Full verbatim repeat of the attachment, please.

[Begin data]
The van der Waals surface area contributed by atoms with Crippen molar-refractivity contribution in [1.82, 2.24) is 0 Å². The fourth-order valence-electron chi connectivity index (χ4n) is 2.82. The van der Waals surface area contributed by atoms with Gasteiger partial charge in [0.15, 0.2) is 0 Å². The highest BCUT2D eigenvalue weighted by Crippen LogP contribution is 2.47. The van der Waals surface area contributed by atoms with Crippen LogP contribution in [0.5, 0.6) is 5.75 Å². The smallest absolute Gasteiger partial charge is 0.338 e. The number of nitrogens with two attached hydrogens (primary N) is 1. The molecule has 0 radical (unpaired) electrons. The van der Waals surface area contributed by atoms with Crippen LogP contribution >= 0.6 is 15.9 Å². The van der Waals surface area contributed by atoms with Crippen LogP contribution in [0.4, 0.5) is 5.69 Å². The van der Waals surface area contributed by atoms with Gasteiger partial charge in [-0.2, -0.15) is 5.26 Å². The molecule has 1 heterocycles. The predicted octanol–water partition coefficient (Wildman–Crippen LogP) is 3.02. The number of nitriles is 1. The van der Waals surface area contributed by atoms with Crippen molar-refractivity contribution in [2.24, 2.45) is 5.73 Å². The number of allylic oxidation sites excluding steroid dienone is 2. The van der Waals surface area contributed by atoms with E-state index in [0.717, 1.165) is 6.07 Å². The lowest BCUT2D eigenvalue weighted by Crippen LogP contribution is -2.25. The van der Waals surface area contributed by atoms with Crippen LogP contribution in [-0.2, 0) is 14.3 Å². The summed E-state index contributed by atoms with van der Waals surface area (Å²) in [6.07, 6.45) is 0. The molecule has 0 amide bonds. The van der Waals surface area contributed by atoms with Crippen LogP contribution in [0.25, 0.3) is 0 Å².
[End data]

The van der Waals surface area contributed by atoms with Crippen molar-refractivity contribution in [1.82, 2.24) is 0 Å². The fourth-order valence-electron chi connectivity index (χ4n) is 2.82. The van der Waals surface area contributed by atoms with Gasteiger partial charge in [0.15, 0.2) is 0 Å². The highest BCUT2D eigenvalue weighted by Crippen LogP contribution is 2.47. The van der Waals surface area contributed by atoms with Crippen LogP contribution in [0.5, 0.6) is 5.75 Å². The smallest absolute Gasteiger partial charge is 0.338 e. The number of nitrogens with two attached hydrogens (primary N) is 1. The molecule has 0 radical (unpaired) electrons. The van der Waals surface area contributed by atoms with Crippen LogP contribution >= 0.6 is 15.9 Å². The van der Waals surface area contributed by atoms with Crippen LogP contribution in [0.4, 0.5) is 5.69 Å². The van der Waals surface area contributed by atoms with Gasteiger partial charge in [-0.2, -0.15) is 5.26 Å². The molecule has 1 heterocycles. The predicted octanol–water partition coefficient (Wildman–Crippen LogP) is 3.02. The number of nitriles is 1. The van der Waals surface area contributed by atoms with Crippen molar-refractivity contribution in [2.24, 2.45) is 5.73 Å². The number of allylic oxidation sites excluding steroid dienone is 2. The van der Waals surface area contributed by atoms with E-state index in [0.717, 1.165) is 6.07 Å². The lowest BCUT2D eigenvalue weighted by Crippen LogP contribution is -2.25. The van der Waals surface area contributed by atoms with Crippen LogP contribution in [-0.2, 0) is 14.3 Å². The summed E-state index contributed by atoms with van der Waals surface area (Å²) in [6.07, 6.45) is 0. The molecule has 0 amide bonds. The van der Waals surface area contributed by atoms with Crippen LogP contribution in [0.25, 0.3) is 0 Å².